The coronavirus pandemic has put millions of children at risk of being pushed into underage labour, reversing two decades of work to combat the practice and potentially marking the first rise in child labour since 2000, the United Nations warned on Friday.
As the pandemic pummels the global economy, pushing millions of people into poverty, families may be under pressure to put their children to work for survival, the UN said, marking the World Day Against Child Labor.
“As the pandemic wreaks havoc on family incomes, without support, many could resort to child labour,” said Guy Ryder, director-general of the International Labour Organization (ILO), a UN agency, in a statement.
“Social protection is vital in times of crisis, as it provides assistance to those who are most vulnerable.”
Due to global shutdowns, the world economy is forecast to shrink 3.2 per cent this year, according to a Reuters poll of more than 250 economists.
As the pandemic wreaks havoc on family incomes, without support, many could resort to child labour.
Guy Ryder, director-general, International Labour Organization
Forecasts for global economic growth had tended to range from 2.3 per cent to 3.6 per cent before the pandemic struck.
The number of child labourers worldwide has dropped significantly to 152 million children from 246 million in 2000, according to the ILO.
To prevent a rise in exploitation, the UN called upon governments to integrate child labour concerns into broader pieces of legislation, including policy on education, labour markets and human rights protections.
Some countries have begun to do so.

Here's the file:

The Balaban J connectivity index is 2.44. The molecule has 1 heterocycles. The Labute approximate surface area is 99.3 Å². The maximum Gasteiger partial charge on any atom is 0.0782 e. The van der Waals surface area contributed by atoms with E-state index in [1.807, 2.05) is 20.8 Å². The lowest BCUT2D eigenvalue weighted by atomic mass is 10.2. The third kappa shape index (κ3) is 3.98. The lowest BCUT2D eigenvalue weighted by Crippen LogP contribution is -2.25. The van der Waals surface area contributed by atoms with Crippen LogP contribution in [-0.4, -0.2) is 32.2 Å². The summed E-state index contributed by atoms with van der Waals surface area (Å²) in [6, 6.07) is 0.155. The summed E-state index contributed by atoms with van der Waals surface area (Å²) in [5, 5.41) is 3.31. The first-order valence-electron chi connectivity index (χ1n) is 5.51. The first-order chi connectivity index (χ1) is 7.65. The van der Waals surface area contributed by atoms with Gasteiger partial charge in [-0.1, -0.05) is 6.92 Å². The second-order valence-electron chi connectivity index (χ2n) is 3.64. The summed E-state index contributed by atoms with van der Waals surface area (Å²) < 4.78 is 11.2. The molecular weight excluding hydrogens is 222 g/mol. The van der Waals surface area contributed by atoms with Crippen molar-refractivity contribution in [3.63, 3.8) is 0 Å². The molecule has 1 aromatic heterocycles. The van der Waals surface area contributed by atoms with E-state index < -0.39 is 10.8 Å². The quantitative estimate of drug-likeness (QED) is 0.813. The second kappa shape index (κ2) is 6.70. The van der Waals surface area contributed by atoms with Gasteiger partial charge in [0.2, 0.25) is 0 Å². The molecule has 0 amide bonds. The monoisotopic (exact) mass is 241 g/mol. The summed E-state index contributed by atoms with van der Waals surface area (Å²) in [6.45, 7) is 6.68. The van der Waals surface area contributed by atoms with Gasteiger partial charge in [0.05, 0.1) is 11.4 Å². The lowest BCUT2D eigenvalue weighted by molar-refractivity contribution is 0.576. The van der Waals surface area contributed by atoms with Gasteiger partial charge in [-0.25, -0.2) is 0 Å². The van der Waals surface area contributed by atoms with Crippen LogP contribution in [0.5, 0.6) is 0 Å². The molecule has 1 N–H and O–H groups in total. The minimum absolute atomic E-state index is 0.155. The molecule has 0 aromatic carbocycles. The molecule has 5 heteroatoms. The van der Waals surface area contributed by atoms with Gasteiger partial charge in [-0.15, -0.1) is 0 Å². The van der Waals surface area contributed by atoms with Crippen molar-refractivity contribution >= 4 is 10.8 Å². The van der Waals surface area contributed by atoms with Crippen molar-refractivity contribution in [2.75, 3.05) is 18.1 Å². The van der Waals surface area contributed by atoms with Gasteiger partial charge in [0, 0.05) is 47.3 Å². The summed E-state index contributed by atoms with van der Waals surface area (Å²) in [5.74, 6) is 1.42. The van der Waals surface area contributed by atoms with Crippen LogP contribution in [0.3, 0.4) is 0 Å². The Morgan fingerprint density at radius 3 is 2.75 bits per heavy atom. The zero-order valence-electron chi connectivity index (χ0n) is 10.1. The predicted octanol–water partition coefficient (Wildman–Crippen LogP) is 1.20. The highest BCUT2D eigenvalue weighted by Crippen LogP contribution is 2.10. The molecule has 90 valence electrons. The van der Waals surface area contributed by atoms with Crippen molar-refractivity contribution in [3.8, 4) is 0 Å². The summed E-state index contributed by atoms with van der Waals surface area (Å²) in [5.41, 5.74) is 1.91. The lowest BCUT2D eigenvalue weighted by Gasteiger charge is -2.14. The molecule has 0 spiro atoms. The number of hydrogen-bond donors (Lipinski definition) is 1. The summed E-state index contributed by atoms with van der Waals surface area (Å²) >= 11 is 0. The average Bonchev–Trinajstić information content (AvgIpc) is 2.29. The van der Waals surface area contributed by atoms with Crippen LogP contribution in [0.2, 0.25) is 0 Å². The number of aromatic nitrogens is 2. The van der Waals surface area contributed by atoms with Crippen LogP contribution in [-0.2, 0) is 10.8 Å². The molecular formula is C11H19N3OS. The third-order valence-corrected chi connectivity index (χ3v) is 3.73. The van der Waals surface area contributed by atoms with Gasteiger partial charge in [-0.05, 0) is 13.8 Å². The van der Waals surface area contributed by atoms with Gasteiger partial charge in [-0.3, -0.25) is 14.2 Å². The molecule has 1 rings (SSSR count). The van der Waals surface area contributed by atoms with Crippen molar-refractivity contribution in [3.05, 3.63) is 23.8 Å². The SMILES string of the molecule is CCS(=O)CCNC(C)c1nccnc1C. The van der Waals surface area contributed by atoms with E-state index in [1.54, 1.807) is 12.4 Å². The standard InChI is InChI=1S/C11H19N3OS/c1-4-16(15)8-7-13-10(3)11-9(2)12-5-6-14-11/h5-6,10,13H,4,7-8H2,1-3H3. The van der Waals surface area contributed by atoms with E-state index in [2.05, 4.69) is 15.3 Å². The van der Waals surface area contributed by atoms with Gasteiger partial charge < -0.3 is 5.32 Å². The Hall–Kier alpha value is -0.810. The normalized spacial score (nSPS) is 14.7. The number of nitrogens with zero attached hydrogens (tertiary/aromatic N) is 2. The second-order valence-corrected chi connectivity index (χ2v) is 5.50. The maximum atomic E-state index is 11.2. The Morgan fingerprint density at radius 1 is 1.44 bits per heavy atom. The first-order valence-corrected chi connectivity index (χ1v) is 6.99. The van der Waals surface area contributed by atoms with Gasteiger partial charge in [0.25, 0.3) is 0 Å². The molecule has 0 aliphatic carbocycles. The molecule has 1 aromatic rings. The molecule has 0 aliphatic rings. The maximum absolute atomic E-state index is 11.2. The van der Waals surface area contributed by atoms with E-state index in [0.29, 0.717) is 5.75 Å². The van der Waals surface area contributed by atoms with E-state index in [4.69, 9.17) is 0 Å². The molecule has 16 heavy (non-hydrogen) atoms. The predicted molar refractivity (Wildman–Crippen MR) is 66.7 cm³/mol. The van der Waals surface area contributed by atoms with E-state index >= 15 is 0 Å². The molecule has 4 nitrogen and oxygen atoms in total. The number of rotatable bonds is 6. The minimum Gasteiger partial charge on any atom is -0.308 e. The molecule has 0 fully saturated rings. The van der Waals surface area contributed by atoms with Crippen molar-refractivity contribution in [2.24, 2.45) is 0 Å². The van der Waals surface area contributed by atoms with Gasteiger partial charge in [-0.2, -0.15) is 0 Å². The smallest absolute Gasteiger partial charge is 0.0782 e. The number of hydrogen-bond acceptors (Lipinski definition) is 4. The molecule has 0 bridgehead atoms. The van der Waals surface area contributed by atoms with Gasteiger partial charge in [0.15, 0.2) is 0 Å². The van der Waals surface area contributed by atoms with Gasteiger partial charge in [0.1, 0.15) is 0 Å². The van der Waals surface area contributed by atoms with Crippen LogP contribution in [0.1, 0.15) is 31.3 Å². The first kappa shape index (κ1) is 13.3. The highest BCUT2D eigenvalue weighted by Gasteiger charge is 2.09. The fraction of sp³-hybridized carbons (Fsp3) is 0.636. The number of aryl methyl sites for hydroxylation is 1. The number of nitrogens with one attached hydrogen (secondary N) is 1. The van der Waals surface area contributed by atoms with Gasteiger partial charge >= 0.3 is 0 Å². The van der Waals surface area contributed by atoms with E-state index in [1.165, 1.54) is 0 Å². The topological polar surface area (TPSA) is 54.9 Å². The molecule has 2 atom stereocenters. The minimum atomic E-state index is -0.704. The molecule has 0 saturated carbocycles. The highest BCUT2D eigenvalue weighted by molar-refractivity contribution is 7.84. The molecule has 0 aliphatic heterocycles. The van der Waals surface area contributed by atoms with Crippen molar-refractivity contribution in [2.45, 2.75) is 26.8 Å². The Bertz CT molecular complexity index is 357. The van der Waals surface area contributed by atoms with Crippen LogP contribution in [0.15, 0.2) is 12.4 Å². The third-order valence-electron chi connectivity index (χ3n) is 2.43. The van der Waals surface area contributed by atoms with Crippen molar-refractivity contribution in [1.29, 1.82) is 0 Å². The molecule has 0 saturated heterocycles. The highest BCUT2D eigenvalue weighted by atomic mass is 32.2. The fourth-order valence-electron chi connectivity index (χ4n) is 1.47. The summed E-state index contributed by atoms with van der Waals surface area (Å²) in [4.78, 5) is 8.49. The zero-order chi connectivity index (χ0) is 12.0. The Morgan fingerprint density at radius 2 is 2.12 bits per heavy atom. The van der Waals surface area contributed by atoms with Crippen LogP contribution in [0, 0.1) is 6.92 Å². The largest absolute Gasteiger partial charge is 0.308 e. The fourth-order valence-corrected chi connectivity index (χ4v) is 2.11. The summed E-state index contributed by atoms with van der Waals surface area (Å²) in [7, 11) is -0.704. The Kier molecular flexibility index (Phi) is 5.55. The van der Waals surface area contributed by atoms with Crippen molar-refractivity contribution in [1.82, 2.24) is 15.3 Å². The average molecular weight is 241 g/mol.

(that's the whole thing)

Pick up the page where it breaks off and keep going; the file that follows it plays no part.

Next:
This month, Brazilian labour authorities launched a national campaign to help combat potential child labour, commissioning a song about child slavery to be written by well-known rappers Emicida and Drik Barbosa.
The recent death of an 8-year-old maid in Pakistan prompted the government to propose legislative changes to make it illegal for children to do domestic work.
Advocates also warn that children are susceptible to being put to work while schools are closed in the effort to stop the spread of coronavirus.
“As poverty rises, schools close and the availability of social services decreases, more children are pushed into the workforce,” said Henrietta Fore, executive director of UNICEF, the UN children’s agency.
A nonprofit group in Ethiopia launched a novel way to keep thousands of children reading while school was out of session - deploying camels carrying wooden boxes filled with storybooks.
This story was published with permission from Thomson Reuters Foundation, the charitable arm of Thomson Reuters, that covers humanitarian news, climate change, resilience, women’s rights, trafficking and property rights. Visit http://news.trust.org/climate.
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